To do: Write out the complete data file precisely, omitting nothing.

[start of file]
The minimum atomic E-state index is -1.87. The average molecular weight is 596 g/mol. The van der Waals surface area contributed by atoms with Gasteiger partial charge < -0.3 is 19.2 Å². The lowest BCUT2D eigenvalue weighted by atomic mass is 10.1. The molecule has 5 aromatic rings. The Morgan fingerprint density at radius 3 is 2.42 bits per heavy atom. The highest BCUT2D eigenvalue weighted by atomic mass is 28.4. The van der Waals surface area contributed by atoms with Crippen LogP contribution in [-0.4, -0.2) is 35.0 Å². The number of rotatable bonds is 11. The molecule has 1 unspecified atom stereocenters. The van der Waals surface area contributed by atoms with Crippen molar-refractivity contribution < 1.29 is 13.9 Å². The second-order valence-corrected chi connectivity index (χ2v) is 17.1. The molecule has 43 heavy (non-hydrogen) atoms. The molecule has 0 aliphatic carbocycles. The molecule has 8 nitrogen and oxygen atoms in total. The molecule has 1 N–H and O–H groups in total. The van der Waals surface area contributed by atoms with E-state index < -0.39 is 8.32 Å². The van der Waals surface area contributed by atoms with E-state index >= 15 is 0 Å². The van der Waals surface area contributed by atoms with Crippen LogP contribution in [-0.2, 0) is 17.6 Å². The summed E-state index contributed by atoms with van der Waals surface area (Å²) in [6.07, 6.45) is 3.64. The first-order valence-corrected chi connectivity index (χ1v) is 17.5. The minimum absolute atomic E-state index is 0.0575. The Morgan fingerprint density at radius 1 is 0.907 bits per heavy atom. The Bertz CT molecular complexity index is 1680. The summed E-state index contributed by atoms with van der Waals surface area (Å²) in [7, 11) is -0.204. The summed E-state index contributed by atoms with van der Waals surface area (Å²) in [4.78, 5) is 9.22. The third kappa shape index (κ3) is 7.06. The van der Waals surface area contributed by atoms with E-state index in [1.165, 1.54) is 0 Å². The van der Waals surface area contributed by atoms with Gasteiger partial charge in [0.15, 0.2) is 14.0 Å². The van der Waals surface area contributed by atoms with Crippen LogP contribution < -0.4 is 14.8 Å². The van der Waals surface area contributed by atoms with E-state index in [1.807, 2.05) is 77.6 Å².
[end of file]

The minimum atomic E-state index is -1.87. The average molecular weight is 596 g/mol. The van der Waals surface area contributed by atoms with Gasteiger partial charge < -0.3 is 19.2 Å². The lowest BCUT2D eigenvalue weighted by atomic mass is 10.1. The molecule has 5 aromatic rings. The Morgan fingerprint density at radius 3 is 2.42 bits per heavy atom. The highest BCUT2D eigenvalue weighted by atomic mass is 28.4. The van der Waals surface area contributed by atoms with Crippen LogP contribution in [-0.4, -0.2) is 35.0 Å². The number of rotatable bonds is 11. The molecule has 1 unspecified atom stereocenters. The van der Waals surface area contributed by atoms with Crippen molar-refractivity contribution < 1.29 is 13.9 Å². The second-order valence-corrected chi connectivity index (χ2v) is 17.1. The molecule has 43 heavy (non-hydrogen) atoms. The molecule has 0 aliphatic carbocycles. The molecule has 8 nitrogen and oxygen atoms in total. The molecule has 1 N–H and O–H groups in total. The van der Waals surface area contributed by atoms with E-state index < -0.39 is 8.32 Å². The van der Waals surface area contributed by atoms with E-state index >= 15 is 0 Å². The van der Waals surface area contributed by atoms with Crippen LogP contribution in [-0.2, 0) is 17.6 Å². The summed E-state index contributed by atoms with van der Waals surface area (Å²) in [6.07, 6.45) is 3.64. The first-order valence-corrected chi connectivity index (χ1v) is 17.5. The minimum absolute atomic E-state index is 0.0575. The Morgan fingerprint density at radius 1 is 0.907 bits per heavy atom. The Bertz CT molecular complexity index is 1680. The summed E-state index contributed by atoms with van der Waals surface area (Å²) in [7, 11) is -0.204. The summed E-state index contributed by atoms with van der Waals surface area (Å²) in [4.78, 5) is 9.22. The third kappa shape index (κ3) is 7.06. The van der Waals surface area contributed by atoms with E-state index in [1.165, 1.54) is 0 Å². The van der Waals surface area contributed by atoms with Gasteiger partial charge in [0.15, 0.2) is 14.0 Å². The van der Waals surface area contributed by atoms with Crippen LogP contribution < -0.4 is 14.8 Å². The van der Waals surface area contributed by atoms with E-state index in [1.807, 2.05) is 77.6 Å².